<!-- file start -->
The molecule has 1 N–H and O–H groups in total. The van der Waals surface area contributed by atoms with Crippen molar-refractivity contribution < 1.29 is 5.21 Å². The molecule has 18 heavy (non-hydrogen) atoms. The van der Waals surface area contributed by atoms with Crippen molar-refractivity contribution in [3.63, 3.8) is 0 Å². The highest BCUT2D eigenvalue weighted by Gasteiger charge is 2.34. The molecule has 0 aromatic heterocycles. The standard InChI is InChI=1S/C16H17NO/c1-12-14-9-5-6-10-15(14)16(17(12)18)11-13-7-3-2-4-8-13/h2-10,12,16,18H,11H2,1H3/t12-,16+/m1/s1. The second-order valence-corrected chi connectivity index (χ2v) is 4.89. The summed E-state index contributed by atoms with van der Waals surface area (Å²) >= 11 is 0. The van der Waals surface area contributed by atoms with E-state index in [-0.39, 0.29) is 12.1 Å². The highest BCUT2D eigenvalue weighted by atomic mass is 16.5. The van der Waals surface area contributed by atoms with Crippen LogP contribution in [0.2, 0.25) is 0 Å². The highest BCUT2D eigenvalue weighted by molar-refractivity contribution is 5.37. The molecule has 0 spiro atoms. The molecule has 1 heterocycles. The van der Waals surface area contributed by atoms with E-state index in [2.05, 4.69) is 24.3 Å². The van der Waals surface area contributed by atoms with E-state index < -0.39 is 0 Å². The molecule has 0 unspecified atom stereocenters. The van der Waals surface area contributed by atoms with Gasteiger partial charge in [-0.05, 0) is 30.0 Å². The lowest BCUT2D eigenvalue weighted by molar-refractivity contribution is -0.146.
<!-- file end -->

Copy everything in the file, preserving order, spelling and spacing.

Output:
The molecule has 1 N–H and O–H groups in total. The van der Waals surface area contributed by atoms with Crippen molar-refractivity contribution < 1.29 is 5.21 Å². The molecule has 18 heavy (non-hydrogen) atoms. The van der Waals surface area contributed by atoms with Crippen molar-refractivity contribution in [3.63, 3.8) is 0 Å². The highest BCUT2D eigenvalue weighted by Gasteiger charge is 2.34. The molecule has 0 aromatic heterocycles. The standard InChI is InChI=1S/C16H17NO/c1-12-14-9-5-6-10-15(14)16(17(12)18)11-13-7-3-2-4-8-13/h2-10,12,16,18H,11H2,1H3/t12-,16+/m1/s1. The second-order valence-corrected chi connectivity index (χ2v) is 4.89. The summed E-state index contributed by atoms with van der Waals surface area (Å²) >= 11 is 0. The van der Waals surface area contributed by atoms with E-state index in [-0.39, 0.29) is 12.1 Å². The highest BCUT2D eigenvalue weighted by atomic mass is 16.5. The van der Waals surface area contributed by atoms with Crippen LogP contribution in [0.2, 0.25) is 0 Å². The highest BCUT2D eigenvalue weighted by molar-refractivity contribution is 5.37. The molecule has 0 spiro atoms. The molecule has 1 heterocycles. The van der Waals surface area contributed by atoms with E-state index in [2.05, 4.69) is 24.3 Å². The van der Waals surface area contributed by atoms with E-state index < -0.39 is 0 Å². The molecule has 0 unspecified atom stereocenters. The van der Waals surface area contributed by atoms with Gasteiger partial charge in [-0.05, 0) is 30.0 Å². The lowest BCUT2D eigenvalue weighted by molar-refractivity contribution is -0.146.